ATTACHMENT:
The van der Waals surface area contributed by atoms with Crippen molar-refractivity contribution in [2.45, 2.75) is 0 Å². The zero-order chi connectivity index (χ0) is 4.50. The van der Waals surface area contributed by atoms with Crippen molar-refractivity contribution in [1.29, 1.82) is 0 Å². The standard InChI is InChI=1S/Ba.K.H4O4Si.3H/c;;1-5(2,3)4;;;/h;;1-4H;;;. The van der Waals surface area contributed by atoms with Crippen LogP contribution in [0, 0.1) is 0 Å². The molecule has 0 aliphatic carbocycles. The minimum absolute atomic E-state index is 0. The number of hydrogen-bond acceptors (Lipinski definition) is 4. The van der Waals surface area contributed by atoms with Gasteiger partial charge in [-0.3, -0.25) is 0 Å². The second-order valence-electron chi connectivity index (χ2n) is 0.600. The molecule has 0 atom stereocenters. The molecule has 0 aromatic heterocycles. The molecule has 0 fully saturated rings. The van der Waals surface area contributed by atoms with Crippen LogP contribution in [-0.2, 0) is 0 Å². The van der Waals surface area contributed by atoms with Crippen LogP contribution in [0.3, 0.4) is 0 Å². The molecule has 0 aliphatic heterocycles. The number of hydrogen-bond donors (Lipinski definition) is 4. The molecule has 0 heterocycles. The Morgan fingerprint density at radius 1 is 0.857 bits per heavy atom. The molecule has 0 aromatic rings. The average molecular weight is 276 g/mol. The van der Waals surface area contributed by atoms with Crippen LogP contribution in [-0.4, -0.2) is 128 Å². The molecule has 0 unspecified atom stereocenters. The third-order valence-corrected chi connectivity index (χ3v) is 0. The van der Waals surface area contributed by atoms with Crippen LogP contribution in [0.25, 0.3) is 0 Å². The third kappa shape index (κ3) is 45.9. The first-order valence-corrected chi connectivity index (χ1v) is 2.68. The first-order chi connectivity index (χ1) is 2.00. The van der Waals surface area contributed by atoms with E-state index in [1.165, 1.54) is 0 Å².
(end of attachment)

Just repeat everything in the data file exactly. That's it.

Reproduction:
The van der Waals surface area contributed by atoms with Crippen molar-refractivity contribution in [2.45, 2.75) is 0 Å². The zero-order chi connectivity index (χ0) is 4.50. The van der Waals surface area contributed by atoms with Crippen molar-refractivity contribution in [1.29, 1.82) is 0 Å². The standard InChI is InChI=1S/Ba.K.H4O4Si.3H/c;;1-5(2,3)4;;;/h;;1-4H;;;. The van der Waals surface area contributed by atoms with Crippen LogP contribution in [0, 0.1) is 0 Å². The molecule has 0 aliphatic carbocycles. The minimum absolute atomic E-state index is 0. The number of hydrogen-bond acceptors (Lipinski definition) is 4. The van der Waals surface area contributed by atoms with Gasteiger partial charge in [-0.3, -0.25) is 0 Å². The second-order valence-electron chi connectivity index (χ2n) is 0.600. The molecule has 0 atom stereocenters. The molecule has 0 aromatic heterocycles. The molecule has 0 fully saturated rings. The van der Waals surface area contributed by atoms with Crippen LogP contribution in [-0.2, 0) is 0 Å². The van der Waals surface area contributed by atoms with Crippen LogP contribution in [0.3, 0.4) is 0 Å². The molecule has 0 aliphatic heterocycles. The number of hydrogen-bond donors (Lipinski definition) is 4. The molecule has 0 heterocycles. The Morgan fingerprint density at radius 1 is 0.857 bits per heavy atom. The molecule has 0 aromatic rings. The average molecular weight is 276 g/mol. The van der Waals surface area contributed by atoms with Crippen LogP contribution in [-0.4, -0.2) is 128 Å². The molecule has 0 unspecified atom stereocenters. The third-order valence-corrected chi connectivity index (χ3v) is 0. The van der Waals surface area contributed by atoms with Crippen LogP contribution in [0.25, 0.3) is 0 Å². The third kappa shape index (κ3) is 45.9. The first-order valence-corrected chi connectivity index (χ1v) is 2.68. The first-order chi connectivity index (χ1) is 2.00. The van der Waals surface area contributed by atoms with E-state index in [1.165, 1.54) is 0 Å².